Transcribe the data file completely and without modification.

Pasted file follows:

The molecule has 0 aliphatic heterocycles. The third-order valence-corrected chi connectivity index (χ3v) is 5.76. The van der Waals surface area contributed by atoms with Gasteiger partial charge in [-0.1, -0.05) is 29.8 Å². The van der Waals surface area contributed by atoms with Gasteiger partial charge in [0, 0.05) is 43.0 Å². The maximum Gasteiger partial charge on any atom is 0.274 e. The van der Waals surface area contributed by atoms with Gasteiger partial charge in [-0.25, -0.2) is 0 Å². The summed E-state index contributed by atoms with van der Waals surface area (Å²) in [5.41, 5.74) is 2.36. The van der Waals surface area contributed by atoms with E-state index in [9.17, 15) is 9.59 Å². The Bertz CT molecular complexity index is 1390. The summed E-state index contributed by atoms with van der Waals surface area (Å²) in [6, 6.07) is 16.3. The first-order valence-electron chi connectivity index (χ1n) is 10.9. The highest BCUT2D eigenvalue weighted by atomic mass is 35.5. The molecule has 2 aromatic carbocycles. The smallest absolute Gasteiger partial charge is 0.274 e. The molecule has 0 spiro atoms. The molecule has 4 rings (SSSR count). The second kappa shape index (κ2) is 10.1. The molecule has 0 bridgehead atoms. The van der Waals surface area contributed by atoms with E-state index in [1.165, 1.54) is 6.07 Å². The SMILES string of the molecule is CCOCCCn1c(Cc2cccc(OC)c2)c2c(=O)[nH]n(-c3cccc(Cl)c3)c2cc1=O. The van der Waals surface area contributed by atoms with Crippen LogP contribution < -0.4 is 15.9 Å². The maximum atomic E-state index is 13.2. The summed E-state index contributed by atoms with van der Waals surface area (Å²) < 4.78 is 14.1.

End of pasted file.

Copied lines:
The molecule has 0 aliphatic heterocycles. The third-order valence-corrected chi connectivity index (χ3v) is 5.76. The van der Waals surface area contributed by atoms with Gasteiger partial charge in [-0.1, -0.05) is 29.8 Å². The van der Waals surface area contributed by atoms with Gasteiger partial charge in [0, 0.05) is 43.0 Å². The maximum Gasteiger partial charge on any atom is 0.274 e. The van der Waals surface area contributed by atoms with Gasteiger partial charge in [-0.25, -0.2) is 0 Å². The summed E-state index contributed by atoms with van der Waals surface area (Å²) in [5.41, 5.74) is 2.36. The van der Waals surface area contributed by atoms with E-state index in [9.17, 15) is 9.59 Å². The Bertz CT molecular complexity index is 1390. The summed E-state index contributed by atoms with van der Waals surface area (Å²) in [6, 6.07) is 16.3. The first-order valence-electron chi connectivity index (χ1n) is 10.9. The highest BCUT2D eigenvalue weighted by atomic mass is 35.5. The molecule has 2 aromatic carbocycles. The smallest absolute Gasteiger partial charge is 0.274 e. The molecule has 0 spiro atoms. The molecule has 4 rings (SSSR count). The second kappa shape index (κ2) is 10.1. The molecule has 0 bridgehead atoms. The van der Waals surface area contributed by atoms with E-state index in [1.165, 1.54) is 6.07 Å². The SMILES string of the molecule is CCOCCCn1c(Cc2cccc(OC)c2)c2c(=O)[nH]n(-c3cccc(Cl)c3)c2cc1=O. The van der Waals surface area contributed by atoms with Crippen LogP contribution < -0.4 is 15.9 Å². The maximum atomic E-state index is 13.2. The summed E-state index contributed by atoms with van der Waals surface area (Å²) < 4.78 is 14.1.